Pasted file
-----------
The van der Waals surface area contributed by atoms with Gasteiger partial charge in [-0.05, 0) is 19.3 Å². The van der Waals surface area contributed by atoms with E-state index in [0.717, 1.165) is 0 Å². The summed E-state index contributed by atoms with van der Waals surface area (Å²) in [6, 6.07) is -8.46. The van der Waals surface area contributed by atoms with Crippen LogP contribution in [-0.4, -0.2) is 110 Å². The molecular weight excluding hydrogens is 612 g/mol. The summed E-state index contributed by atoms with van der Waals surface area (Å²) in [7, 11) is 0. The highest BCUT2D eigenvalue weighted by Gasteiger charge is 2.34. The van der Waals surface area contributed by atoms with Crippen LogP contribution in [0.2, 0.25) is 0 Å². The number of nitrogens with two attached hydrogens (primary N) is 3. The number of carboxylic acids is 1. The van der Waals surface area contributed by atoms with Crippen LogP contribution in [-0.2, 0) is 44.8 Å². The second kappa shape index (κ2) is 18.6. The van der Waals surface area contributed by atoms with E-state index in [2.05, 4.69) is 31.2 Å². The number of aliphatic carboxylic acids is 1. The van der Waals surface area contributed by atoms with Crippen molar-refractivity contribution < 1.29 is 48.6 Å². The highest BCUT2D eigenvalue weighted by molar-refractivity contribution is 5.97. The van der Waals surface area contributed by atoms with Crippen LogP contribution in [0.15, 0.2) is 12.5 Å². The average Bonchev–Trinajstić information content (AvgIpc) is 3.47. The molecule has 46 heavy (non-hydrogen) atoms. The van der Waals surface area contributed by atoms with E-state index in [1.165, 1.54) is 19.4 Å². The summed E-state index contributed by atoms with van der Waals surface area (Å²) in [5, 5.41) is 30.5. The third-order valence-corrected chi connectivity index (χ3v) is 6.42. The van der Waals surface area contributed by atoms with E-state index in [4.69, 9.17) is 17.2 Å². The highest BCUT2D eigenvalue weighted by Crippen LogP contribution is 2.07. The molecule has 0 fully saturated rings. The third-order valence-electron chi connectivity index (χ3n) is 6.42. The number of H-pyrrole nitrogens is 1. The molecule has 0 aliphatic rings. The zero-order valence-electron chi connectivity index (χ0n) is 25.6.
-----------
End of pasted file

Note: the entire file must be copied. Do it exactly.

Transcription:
The van der Waals surface area contributed by atoms with Gasteiger partial charge in [-0.05, 0) is 19.3 Å². The van der Waals surface area contributed by atoms with E-state index in [0.717, 1.165) is 0 Å². The summed E-state index contributed by atoms with van der Waals surface area (Å²) in [6, 6.07) is -8.46. The van der Waals surface area contributed by atoms with Crippen LogP contribution in [-0.4, -0.2) is 110 Å². The molecular weight excluding hydrogens is 612 g/mol. The summed E-state index contributed by atoms with van der Waals surface area (Å²) in [7, 11) is 0. The highest BCUT2D eigenvalue weighted by Gasteiger charge is 2.34. The van der Waals surface area contributed by atoms with Crippen LogP contribution in [0.2, 0.25) is 0 Å². The number of nitrogens with two attached hydrogens (primary N) is 3. The number of carboxylic acids is 1. The van der Waals surface area contributed by atoms with Crippen LogP contribution in [-0.2, 0) is 44.8 Å². The second kappa shape index (κ2) is 18.6. The van der Waals surface area contributed by atoms with E-state index in [2.05, 4.69) is 31.2 Å². The number of aliphatic carboxylic acids is 1. The van der Waals surface area contributed by atoms with Crippen molar-refractivity contribution < 1.29 is 48.6 Å². The highest BCUT2D eigenvalue weighted by molar-refractivity contribution is 5.97. The van der Waals surface area contributed by atoms with Crippen LogP contribution in [0.15, 0.2) is 12.5 Å². The average Bonchev–Trinajstić information content (AvgIpc) is 3.47. The molecule has 46 heavy (non-hydrogen) atoms. The van der Waals surface area contributed by atoms with E-state index in [1.165, 1.54) is 19.4 Å². The summed E-state index contributed by atoms with van der Waals surface area (Å²) in [5, 5.41) is 30.5. The third-order valence-corrected chi connectivity index (χ3v) is 6.42. The van der Waals surface area contributed by atoms with E-state index in [4.69, 9.17) is 17.2 Å². The highest BCUT2D eigenvalue weighted by Crippen LogP contribution is 2.07. The molecule has 0 fully saturated rings. The third-order valence-electron chi connectivity index (χ3n) is 6.42. The number of H-pyrrole nitrogens is 1. The molecule has 0 aliphatic rings. The zero-order valence-electron chi connectivity index (χ0n) is 25.6.